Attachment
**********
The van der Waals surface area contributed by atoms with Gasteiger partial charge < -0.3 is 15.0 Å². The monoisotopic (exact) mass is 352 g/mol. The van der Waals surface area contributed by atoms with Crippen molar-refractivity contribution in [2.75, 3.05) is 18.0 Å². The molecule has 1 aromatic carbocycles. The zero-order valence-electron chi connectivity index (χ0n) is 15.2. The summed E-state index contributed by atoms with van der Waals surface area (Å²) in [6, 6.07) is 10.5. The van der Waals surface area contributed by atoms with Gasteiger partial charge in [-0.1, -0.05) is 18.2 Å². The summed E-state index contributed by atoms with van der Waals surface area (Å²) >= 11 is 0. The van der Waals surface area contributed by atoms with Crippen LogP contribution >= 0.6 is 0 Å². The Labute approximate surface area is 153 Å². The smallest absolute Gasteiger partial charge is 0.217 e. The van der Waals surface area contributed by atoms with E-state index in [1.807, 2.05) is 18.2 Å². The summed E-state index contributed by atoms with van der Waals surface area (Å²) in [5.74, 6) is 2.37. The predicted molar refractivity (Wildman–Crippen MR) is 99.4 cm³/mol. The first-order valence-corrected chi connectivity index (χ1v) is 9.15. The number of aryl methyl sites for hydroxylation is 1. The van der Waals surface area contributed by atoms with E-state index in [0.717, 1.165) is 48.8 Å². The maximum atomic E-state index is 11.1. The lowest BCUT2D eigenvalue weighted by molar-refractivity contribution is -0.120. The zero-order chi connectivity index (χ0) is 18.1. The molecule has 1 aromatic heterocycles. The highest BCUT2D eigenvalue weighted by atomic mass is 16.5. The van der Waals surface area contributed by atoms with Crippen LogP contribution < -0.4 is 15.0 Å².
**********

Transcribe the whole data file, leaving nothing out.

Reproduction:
The van der Waals surface area contributed by atoms with Gasteiger partial charge < -0.3 is 15.0 Å². The monoisotopic (exact) mass is 352 g/mol. The van der Waals surface area contributed by atoms with Crippen molar-refractivity contribution in [2.75, 3.05) is 18.0 Å². The molecule has 1 aromatic carbocycles. The zero-order valence-electron chi connectivity index (χ0n) is 15.2. The summed E-state index contributed by atoms with van der Waals surface area (Å²) in [6, 6.07) is 10.5. The van der Waals surface area contributed by atoms with Gasteiger partial charge in [-0.1, -0.05) is 18.2 Å². The summed E-state index contributed by atoms with van der Waals surface area (Å²) >= 11 is 0. The van der Waals surface area contributed by atoms with Crippen LogP contribution >= 0.6 is 0 Å². The Labute approximate surface area is 153 Å². The smallest absolute Gasteiger partial charge is 0.217 e. The van der Waals surface area contributed by atoms with E-state index in [1.807, 2.05) is 18.2 Å². The summed E-state index contributed by atoms with van der Waals surface area (Å²) in [5.74, 6) is 2.37. The predicted molar refractivity (Wildman–Crippen MR) is 99.4 cm³/mol. The first-order valence-corrected chi connectivity index (χ1v) is 9.15. The number of aryl methyl sites for hydroxylation is 1. The van der Waals surface area contributed by atoms with E-state index in [0.717, 1.165) is 48.8 Å². The maximum atomic E-state index is 11.1. The lowest BCUT2D eigenvalue weighted by molar-refractivity contribution is -0.120. The zero-order chi connectivity index (χ0) is 18.1. The molecule has 1 aromatic heterocycles. The highest BCUT2D eigenvalue weighted by atomic mass is 16.5. The van der Waals surface area contributed by atoms with Crippen LogP contribution < -0.4 is 15.0 Å².